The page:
To ensure that water can be wicked up, be sure to firmly press moistened potting mix into the channels in the reservoir grill. If you don’t do this, moisture can’t be drawn up from the reservoir into the planter.
Tomatoes are temperamental – they need constant, uninterrupted moisture or they’ll develop cracks and be more susceptible to blossom end rot. So a planter that can provide a steady source of water will make a huge difference in the quality and quantity of your tomatoes.
When the channels are filled, fill the planter to within 1 to 2 inches of the top with moistened potting mix and then plant your tomatoes. Tomatoes tend to grow quite large so I strongly recommend that you follow Gardener’s Supply’s advice to only plant two tomatoes in the Tomato Success Kit planter.
Adding the Support Cage
The instructions suggest that the support cage be installed after the tomatoes are planted, but I planted the tomatoes after the cage was in place. It’s a little tricky to get the young plants in place and dug in while reaching around the cage, but it’s doable. So don’t worry if you put the cage up before planting.
Follow the assembly instructions exactly or the support cage is likely to end up crooked or put together incorrectly. And be sure the cage braces are securely fastened at each corner. They do a very good job of holding the cage so it doesn’t fall over but they need to be properly snapped in place first.
Growing in the Tomato Success Kit
I planted 2 Black Krim heirloom tomatoes (one of my favorites – many thanks to Renee’s Garden Seeds for providing the seeds!) in the Tomato Success Kit and will definitely need to add the optional cage extension, even though the support cage is 30 inches tall. The plants have grown quickly and are loaded with tomatoes (which isn’t always the case with Black Krim).
Larger Planter Size – One of the things I like is that the planter is larger than the typical self-watering tomato container. The length (26 inches) and height (10.5 inches) aren’t too unusual, but at almost 20 inches wide, it’s almost twice as wide as other planters. That means there’s more room for roots to develop and less likelihood of taller plants falling over.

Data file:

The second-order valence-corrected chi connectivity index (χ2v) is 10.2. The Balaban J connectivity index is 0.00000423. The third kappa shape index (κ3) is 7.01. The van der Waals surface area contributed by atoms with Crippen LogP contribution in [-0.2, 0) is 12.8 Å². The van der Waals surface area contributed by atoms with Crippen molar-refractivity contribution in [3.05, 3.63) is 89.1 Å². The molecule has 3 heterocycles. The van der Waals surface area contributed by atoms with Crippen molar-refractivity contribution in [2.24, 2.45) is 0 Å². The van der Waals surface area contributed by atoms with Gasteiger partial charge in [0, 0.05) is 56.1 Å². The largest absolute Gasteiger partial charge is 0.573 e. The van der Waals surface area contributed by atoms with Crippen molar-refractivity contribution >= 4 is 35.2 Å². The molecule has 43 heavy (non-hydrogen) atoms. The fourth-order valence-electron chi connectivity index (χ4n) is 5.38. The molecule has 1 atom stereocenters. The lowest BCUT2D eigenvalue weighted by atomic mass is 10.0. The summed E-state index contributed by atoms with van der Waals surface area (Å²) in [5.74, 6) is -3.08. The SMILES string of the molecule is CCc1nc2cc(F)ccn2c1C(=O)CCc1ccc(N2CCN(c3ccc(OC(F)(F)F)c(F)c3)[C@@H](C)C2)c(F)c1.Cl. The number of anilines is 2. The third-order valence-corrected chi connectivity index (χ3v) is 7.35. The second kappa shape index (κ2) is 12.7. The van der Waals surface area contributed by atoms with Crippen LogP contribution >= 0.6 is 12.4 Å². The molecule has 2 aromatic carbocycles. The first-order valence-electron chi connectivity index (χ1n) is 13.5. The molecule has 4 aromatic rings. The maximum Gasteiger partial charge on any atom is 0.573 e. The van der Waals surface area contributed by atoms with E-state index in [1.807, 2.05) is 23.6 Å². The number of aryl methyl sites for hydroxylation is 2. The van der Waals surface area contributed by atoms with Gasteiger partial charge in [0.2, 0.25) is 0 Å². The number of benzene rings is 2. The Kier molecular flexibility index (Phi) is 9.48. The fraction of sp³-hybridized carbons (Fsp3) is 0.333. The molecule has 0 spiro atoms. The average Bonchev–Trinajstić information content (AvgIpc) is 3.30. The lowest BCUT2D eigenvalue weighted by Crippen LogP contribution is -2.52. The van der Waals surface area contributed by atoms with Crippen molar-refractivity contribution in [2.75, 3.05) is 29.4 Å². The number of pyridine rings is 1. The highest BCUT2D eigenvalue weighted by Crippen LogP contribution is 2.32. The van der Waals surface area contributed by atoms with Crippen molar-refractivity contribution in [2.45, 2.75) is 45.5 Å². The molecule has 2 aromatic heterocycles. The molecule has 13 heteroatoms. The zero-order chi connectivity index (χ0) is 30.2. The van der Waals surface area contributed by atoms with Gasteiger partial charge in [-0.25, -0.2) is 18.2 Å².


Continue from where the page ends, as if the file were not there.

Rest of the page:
Holds a Lot of Water – The reservoir holds 4 gallons and the fill spout is big enough to put a hose directly into the reservoir. I like that it has a cover over the opening so critters don’t find their way in and drown, although I’m not sure how long the plastic cover will last. Here in the Tucson heat, plants use a lot of water so I put an emitter from the drip irrigation system through the opening and closed the cover over it – it works beautifully to automatically keep the reservoir full.
Overall, this is a very good self-watering planter and the support cage works well for growing tomatoes. The parts fit together easily and the cage braces do a good job of holding the cage in place so it doesn’t tip over. The 4-gallon reservoir means that you don’t have to water as often and the fill spout is large enough to make filling the reservoir a breeze. Of all the tomato growing kits or planters I’ve tested, this is the one I like best.
Where to Buy
The Tomato Success Kit (with both the organic or non-organic potting mix) is available from Gardener’s Supply for $79.95 plus shipping. Both versions are also available on Amazon for the same price, as is the potting mix and fertilizer.
The potting mix and fertilizer can also be bought separately so you can reuse the planter year after year.
And now over to you – What do you grow tomatoes in? Share your thoughts in the comments below!